National Maintenance Week 2014

In a special post to mark the upcoming National Maintenance Week, guest author Kate Streeter Project Manager of SPAB Maintenance Cooperatives tells us about their plans for launching the week and encouraging ongoing maintenance.


What do a ladle, rubber gloves and a pair of binoculars all have in common? They are all part of our cheap and cheerful essential maintenance kit, and this November we are going to show you how they can help you to take care of your place of worship at the very first Maintenance Co-operatives Project national conference: From Gutter to Spire. The conference is in York on Friday 21st November and tickets are free from

A stitch in time saves nine, and nowhere is this more true than for our places of worship, where we estimate that for every £1 not spent on planned preventative maintenance will likely cost £20 in emergency repairs.  This is where the Society for the protection of Ancient Buildings (SPAB) Maintenance Co-operative Project steps in.

clearing gullies at sgrawley.jpg largeThe project team are working hard in four regions (Cumbria, The North East, Lincolnshire, Herefordshire and Worcestershire, and Dorset and Somerset) to bring together places of worship with volunteers who would like to assist with their upkeep, to form Maintenance Co-operatives.

Each co-operative is supported by a dedicated SPAB member of staff, offered tailor-made training and access to an array of resources.  The training begins by taking participants through the process of carrying out a condition survey and using this information to write an annual maintenance plan.  It also covers topics such as working with architects, dealing with damp and when to bring in professional help.

A year into the project and we have co-operatives springing up all across the country busily working to ensure the long-term future of their historic buildings.  We are delighted that many of the volunteers involved, places of worship, and representatives from our hugely supportive project partners (who include The National Churches Trust, Caring for Gods Acre, Arthur Rank Centre, English Heritage, and major funders the Heritage Lottery Fund) are coming together in York this November for the very first Maintenance Co-operatives conference.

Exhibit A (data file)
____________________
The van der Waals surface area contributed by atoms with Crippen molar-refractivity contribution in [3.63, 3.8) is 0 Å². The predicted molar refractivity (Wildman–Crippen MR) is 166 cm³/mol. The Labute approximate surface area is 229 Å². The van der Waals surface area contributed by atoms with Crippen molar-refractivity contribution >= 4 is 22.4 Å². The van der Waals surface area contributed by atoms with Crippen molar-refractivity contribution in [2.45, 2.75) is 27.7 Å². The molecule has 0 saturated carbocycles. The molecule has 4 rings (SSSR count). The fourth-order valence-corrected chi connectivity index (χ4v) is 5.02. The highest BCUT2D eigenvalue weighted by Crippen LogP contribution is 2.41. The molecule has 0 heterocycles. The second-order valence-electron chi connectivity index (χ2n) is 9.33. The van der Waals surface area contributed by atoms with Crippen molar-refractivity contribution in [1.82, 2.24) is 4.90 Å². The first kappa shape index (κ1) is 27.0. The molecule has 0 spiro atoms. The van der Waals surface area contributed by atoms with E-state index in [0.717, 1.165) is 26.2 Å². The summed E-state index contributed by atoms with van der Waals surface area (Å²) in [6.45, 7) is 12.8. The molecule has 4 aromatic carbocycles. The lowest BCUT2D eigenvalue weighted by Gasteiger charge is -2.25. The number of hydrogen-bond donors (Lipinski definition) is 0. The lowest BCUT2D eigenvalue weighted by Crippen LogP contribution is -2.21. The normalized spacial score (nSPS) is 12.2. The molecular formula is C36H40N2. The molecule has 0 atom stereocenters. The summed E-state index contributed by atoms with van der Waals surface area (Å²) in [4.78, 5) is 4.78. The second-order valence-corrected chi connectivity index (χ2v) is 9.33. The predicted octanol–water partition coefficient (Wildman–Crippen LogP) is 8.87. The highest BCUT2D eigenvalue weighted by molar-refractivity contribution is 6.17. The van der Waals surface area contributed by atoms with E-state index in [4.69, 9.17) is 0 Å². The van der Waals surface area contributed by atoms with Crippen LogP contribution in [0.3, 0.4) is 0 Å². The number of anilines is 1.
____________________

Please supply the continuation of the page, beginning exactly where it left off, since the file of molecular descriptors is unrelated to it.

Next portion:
blocked gully.jpg largeThis is a wonderful opportunity for those already involved to share ideas, and for those new to the project to find out more.  A packed scheduled of speakers from SPAB and our partners will be followed by fascinating York walking tours, the opportunity to put your maintenance concerns directly to our dedicated technical advisor, and of course a sociable drink in the pub to finish the day.

We very much hope that you can join us, tickets are free and there are a limited number of travel bursaries of up to £100 available to volunteers, so book soon!

Kate Streeter

SPAB Maintenance Co-operatives Project Manager

What a difference a year makes…



Yorkshire, HUDDERSFIELD, St Peter (Sarah Crossland 2013) #018

I’m humming Dinah Washington whilst reflecting that one of the many really lovely parts of my job is that I get to go out and about and visit churches. Most of the time this because they have applied for a grant, so I don’t always see their best side… however, when I get to go back and see just what a difference our funding has made it’s truly worthwhile.

Last week I went back to see Huddersfield St Peter and met with the Vicar, a very happy Revd Simon Moor.


When I first visited this impressive Victorian town centre church in 2011 it was in dire need of major works to parts of the roof and to stonework along the north and east walls. The two vestry roofs needed re-slating and new leadwork, and internal drainage needed replacing to prevent the considerable water ingress which was taking place. Stonework was in dire need of repair and replacement, including to windows (mullions and hoods) and walls, and two pinnacles on the east door were leaning considerably. Also, the whole east end needed re-pointing to remove concrete and other harmful mortar.

In 2012 we awarded the church a £40,000 Cornerstone Grant to complete the major repairs to the fabric of the building to safeguard it for the future. This grant was only made possible by the support we in turn receive from Friends, donors and trusts and foundations.


This month I visited again and was delighted to see the extent and quality of the work undertaken to repair the fabric of the building, particularly to the roofs and stonework of the vestries and the east end.

The church members have a long term vision for their building and its place in the town.  They have plans for making the space open and accessible, and for encouraging use of the building by a wide range of groups and individuals. Having completed this major phase of repairs, they are now able to for more activities and events, and be sure that the fabric will sustain them for many years to come.

The church is continuing to fundraise for further repair projects, including more repairs to stonework, if you would like to find out more please visit their website.